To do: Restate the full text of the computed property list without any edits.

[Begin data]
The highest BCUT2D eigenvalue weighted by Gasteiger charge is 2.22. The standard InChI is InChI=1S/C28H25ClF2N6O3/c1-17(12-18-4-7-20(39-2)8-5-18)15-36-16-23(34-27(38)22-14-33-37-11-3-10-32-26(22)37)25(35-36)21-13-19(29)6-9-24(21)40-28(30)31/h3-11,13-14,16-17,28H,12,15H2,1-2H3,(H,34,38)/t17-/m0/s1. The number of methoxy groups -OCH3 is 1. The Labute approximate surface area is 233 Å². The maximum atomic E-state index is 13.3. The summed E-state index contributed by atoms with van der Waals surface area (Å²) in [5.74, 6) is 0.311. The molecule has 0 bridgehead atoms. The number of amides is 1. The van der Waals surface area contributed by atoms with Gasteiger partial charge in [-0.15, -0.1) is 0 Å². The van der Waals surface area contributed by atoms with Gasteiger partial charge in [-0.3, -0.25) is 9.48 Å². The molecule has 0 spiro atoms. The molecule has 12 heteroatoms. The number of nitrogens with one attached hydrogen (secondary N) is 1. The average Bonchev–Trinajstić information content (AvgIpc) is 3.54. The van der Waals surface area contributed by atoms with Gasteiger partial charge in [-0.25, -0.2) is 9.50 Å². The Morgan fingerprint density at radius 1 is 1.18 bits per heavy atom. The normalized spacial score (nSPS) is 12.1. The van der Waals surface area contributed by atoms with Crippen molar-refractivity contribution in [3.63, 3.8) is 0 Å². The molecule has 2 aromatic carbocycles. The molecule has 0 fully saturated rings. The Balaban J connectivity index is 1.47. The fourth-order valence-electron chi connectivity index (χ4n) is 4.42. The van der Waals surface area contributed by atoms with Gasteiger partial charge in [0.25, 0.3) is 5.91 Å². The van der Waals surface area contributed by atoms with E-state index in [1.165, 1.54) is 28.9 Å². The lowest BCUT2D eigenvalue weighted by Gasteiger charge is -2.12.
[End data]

The highest BCUT2D eigenvalue weighted by Gasteiger charge is 2.22. The standard InChI is InChI=1S/C28H25ClF2N6O3/c1-17(12-18-4-7-20(39-2)8-5-18)15-36-16-23(34-27(38)22-14-33-37-11-3-10-32-26(22)37)25(35-36)21-13-19(29)6-9-24(21)40-28(30)31/h3-11,13-14,16-17,28H,12,15H2,1-2H3,(H,34,38)/t17-/m0/s1. The number of methoxy groups -OCH3 is 1. The Labute approximate surface area is 233 Å². The maximum atomic E-state index is 13.3. The summed E-state index contributed by atoms with van der Waals surface area (Å²) in [5.74, 6) is 0.311. The molecule has 0 bridgehead atoms. The number of amides is 1. The van der Waals surface area contributed by atoms with Gasteiger partial charge in [-0.15, -0.1) is 0 Å². The van der Waals surface area contributed by atoms with Gasteiger partial charge in [-0.3, -0.25) is 9.48 Å². The molecule has 0 spiro atoms. The molecule has 12 heteroatoms. The number of nitrogens with one attached hydrogen (secondary N) is 1. The average Bonchev–Trinajstić information content (AvgIpc) is 3.54. The van der Waals surface area contributed by atoms with Gasteiger partial charge in [-0.25, -0.2) is 9.50 Å². The Morgan fingerprint density at radius 1 is 1.18 bits per heavy atom. The normalized spacial score (nSPS) is 12.1. The van der Waals surface area contributed by atoms with Crippen molar-refractivity contribution in [3.63, 3.8) is 0 Å². The molecule has 2 aromatic carbocycles. The molecule has 0 fully saturated rings. The Balaban J connectivity index is 1.47. The fourth-order valence-electron chi connectivity index (χ4n) is 4.42. The van der Waals surface area contributed by atoms with Gasteiger partial charge in [0.25, 0.3) is 5.91 Å². The van der Waals surface area contributed by atoms with E-state index in [1.165, 1.54) is 28.9 Å². The lowest BCUT2D eigenvalue weighted by Gasteiger charge is -2.12.